As usual, the Modern field at the most recent stop of the Cardmarket Series was the most diverse. The Top 16 featured no less than 15 different archetypes! Let's take a look at the best of what the format has to offer now, after the departure of Hogaak and Faithless Looting plus the addition of Stoneforge Mystic.
Traditionally, Modern had always been one of the most wide-open Constructed formats. In the past, it wasn't rare for big tournaments to end up with a Top 8 comprised of eight types of deck. After some upheaval and several bannings, things seem to have reverted to this glorious state of unrivaled variety.
The Top 8
When the dust settled after eight rounds in Barcelona, eight players with seven different archetypes gathered for the playoffs. You can find all of their lists as well as the full metagame breakdown on the event's coverage page.
- 2 Jund (which had also been the most popular deck in the field at large)
- 1 White-Blue Control (which ended up winning the tournament)
- 1 Bogles
- 1 Living End
- 1 Hardened Scales
- 1 Spirits
- 1 Paradoxical Urza
It is notable that just one of the players made use of Stoneforge Mystic, and then not even of a full playset. Albert Casulleras Romero simply added another angle to his white-blue Spirits deck with three Mystics and two pieces of Equipment. These results, as well as others across the globe, have allayed fears of a possible Stoneforge dominance. Even White-Blue Control—which many had worried would morph into a Legacy-style Stoneblade deck—remains alive and well, quite evidently.
The 9th–16th Place Finishers
The level of diversity didn't go down either, when going down further in the standings. The players in 9th to 16th place added another eight archetypes to the mix. The lists themselves contained plenty spice too, for instance Tome Scour and Invigorated Rampage—hardly staples of the Modern format.
Death's Shadow players had fallen onto hard times after the release of Modern Horizons. It wasn't just that their game, like all others, was overshadowed by the presence of Hogaak, Arisen Necropolis. They also had to contend with Aria of Flame out of virtually all blue-red Arclight Phoenix decks all of a sudden. Now, after the bannings, the Shadow is back. The deck even gets a flexible new tool in Throne of Eldraine's Drown in the Loch.
When you see a Modern deck with Arcbound Ravager, Mox Opal, and Inkmoth Nexus nowadays, it's usually Hardened Scales. But the traditional Affinity build with more cheap evasive creatures and Cranial Plating remains a powerful force too. Christophe Bacque proved as much with his near-miss finish in Barcelona. Galvanic Blast fits particularly nicely into the current Modern environment. It's never a dead card but a card that leaves Urza, Lord High Artificer dead—or just kills the opponent. It's no coincidence that Urza players have started to incorporate the card into their decks themselves.
Scapeshifting into Valakut, the Molten Pinnacle is another strategy that proved too slow during the Summer of Hogaak. It's also another strategy that has started to become more popular again after the latter's ousting. The newest trend for the archetype involves the addition of a single Field of the Dead and splitting basic lands between snow-covered and regular to hit the requisite number of different names.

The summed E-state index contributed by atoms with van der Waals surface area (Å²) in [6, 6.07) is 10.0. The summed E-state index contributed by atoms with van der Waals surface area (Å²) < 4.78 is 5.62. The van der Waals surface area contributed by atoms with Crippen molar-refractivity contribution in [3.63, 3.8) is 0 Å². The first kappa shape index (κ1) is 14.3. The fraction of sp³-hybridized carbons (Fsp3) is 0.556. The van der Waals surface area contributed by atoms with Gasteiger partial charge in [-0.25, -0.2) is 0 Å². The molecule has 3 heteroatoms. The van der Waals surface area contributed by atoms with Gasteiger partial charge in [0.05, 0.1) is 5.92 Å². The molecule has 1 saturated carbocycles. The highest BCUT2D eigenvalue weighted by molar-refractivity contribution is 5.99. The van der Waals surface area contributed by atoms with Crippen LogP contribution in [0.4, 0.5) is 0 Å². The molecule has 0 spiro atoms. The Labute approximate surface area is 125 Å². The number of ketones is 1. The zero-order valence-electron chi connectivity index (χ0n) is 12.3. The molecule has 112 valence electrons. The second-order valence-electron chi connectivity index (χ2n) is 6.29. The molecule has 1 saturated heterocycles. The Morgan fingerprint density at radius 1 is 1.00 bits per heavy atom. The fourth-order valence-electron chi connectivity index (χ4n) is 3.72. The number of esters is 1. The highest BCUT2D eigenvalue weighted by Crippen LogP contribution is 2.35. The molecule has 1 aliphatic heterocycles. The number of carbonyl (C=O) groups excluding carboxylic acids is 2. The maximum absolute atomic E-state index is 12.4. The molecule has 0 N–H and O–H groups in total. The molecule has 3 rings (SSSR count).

The addition of Goblin Ringleader to the Modern card pool turned Goblins into a viable deck. Once again, the tribe hadn't been able to realize its potential while Hogaak was around, but it's coming into its own now. In fact, the event in Barcelona had more players running Goblins than Humans, and several Goblin decks hovered around the top tables until late in the tournament.
You wouldn't expect Invigorated Rampage to be much of a factor in Modern, but there you go. There's a place and a time for everything, and in this case the card found its place in an all-out aggressive Zoo deck with Dreadhorde Arcanist …
Death and Taxes
Finally, here's a deck with four copies of Stoneforge Mystic. Between that and Giver of Runes, Modern Death and Taxes is starting to resemble its Legacy cousin very closely.
While the bannings brought graveyard strategies down to a more reasonable power level, they haven't been eliminated as a metagame factor. Dredge even gets to abuse the engine of Life from the Loam and Forgotten Cave now, to fuel greater Conflagrate than ever before. It's likely that the community also hasn't found the optimal build yet. The one in Barcelona's Top 16 included the somewhat unusual Tome Scour; others included Insolent Neonate.
The Death and Taxes list above already borrowed heavily from Legacy. However, the following clearly earns the top prize in the Legacy lookalike contest. There's a wealth of card selection spells for 1 blue mana. There's Delver, Tarmogoyf, and some Pyromancers. Gerard Coll even included Forces and Wrenn and Six. Granted, his Force was Force of Negation instead of Force of Will and his planeswalker would recycle Ghost Quarter rather than Wasteland. But the similarities are staggering.